Upsides And Downsides Of Declawing Your Cat

Declawing cats has become less common in the veterinary community because vets have become more aware of the possible side effects. However, there is no one right solution. For some cats and their owners, declawing is still the best option. For others, there are better solutions — like keeping the claws trimmed or using claw caps. So should you have your cat declawed? Well, that depends. Take a look at the pros and cons of this procedure and decide where you stand.

Pro: Declawing reduces the risk of you being injured and infected.

Declawing ensures your cat cannot scratch you. If you are someone with an autoimmune disease or another condition that puts you at a huge risk if you were to be exposed to bacteria or suffer a small wound, then this may make declawing a good choice. Cats carry a lot of pathogenic bacteria on their claws. For the average, healthy person, this is not a huge deal as long as any scratches get cleaned and treated ASAP. But for an older person or someone with lower immunity, owning a cat with claws may be unsafe for this reason.

Con: Declawing can lead to litter box trouble.

After you have your cat declawed, it will take them a little while to recover. Their paws will be sore during this time, so they may not want to use the litter box. Unfortunately, that habit of going outside the litter box may then be retained, even after the cat recovers. This does not happen to most or even many cats, but it is a possibility to be aware of as you consider having your cat declawed.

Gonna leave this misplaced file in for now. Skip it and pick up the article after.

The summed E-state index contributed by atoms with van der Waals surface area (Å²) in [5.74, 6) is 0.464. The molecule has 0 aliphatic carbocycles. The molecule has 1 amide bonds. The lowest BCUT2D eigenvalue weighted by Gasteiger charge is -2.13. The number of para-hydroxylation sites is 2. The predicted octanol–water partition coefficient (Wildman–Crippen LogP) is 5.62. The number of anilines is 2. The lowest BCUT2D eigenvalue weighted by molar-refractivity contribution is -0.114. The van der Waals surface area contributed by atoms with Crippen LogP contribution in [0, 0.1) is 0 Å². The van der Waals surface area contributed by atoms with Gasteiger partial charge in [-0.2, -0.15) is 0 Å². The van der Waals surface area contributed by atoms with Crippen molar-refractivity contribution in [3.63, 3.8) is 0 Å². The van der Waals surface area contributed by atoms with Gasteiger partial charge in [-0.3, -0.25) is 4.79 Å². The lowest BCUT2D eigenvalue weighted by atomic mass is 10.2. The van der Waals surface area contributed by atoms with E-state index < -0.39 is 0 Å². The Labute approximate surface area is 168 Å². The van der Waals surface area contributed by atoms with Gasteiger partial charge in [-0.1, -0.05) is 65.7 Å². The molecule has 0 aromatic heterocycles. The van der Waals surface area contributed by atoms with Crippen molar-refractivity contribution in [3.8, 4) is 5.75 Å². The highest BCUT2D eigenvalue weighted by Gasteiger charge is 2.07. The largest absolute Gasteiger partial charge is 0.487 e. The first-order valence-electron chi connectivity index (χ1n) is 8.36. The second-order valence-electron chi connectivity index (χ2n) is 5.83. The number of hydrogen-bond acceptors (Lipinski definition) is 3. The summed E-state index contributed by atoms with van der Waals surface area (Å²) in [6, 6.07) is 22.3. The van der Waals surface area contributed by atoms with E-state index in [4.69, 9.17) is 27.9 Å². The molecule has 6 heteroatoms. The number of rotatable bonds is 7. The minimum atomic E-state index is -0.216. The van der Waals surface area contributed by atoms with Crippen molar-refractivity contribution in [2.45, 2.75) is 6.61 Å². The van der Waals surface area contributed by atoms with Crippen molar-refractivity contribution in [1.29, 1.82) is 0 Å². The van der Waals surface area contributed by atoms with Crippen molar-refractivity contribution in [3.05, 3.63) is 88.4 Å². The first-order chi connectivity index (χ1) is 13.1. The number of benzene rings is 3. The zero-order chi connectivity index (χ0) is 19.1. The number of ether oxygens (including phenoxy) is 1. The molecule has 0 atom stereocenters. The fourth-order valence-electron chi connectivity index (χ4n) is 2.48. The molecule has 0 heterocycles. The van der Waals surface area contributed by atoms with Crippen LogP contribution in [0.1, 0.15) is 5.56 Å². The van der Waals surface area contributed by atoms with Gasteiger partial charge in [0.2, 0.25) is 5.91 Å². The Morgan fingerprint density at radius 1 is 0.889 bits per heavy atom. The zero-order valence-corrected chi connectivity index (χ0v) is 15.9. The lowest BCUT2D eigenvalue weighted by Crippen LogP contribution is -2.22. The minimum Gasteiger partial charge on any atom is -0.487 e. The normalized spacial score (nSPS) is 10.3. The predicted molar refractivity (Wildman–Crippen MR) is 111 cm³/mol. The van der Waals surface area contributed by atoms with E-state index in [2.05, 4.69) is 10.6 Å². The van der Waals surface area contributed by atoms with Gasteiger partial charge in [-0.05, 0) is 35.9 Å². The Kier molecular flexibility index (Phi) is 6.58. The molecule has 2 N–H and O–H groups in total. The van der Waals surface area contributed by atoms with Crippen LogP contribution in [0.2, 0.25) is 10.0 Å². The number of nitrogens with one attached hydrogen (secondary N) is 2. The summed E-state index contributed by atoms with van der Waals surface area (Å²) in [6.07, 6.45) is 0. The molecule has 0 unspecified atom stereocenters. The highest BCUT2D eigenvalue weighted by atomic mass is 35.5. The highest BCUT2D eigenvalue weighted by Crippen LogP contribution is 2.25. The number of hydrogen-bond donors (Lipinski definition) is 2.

Pro: Declawing protects your furniture and home.

You can keep a cat from clawing up your furniture by putting on claw caps, providing a good scratching post, and trimming their nails. However, some cats still do a bit of damage. If you have tried these steps and they have not been effective, having your cat declawed could be the solution that allows you to keep the cat without having your home destroyed.

Con: Declawing can lead to arthritis later in life.

Cats who are declawed walk a little differently than those who are not declawed. This can cause them to develop arthritis later in life. You can keep an arthritic cat comfortable with pain relievers and anti-inflammatory medications, but this is still something to be aware of.

If you are still not sure whether you should declaw your cat, talk to your vet. They can help you evaluate your own situation and determine what's best.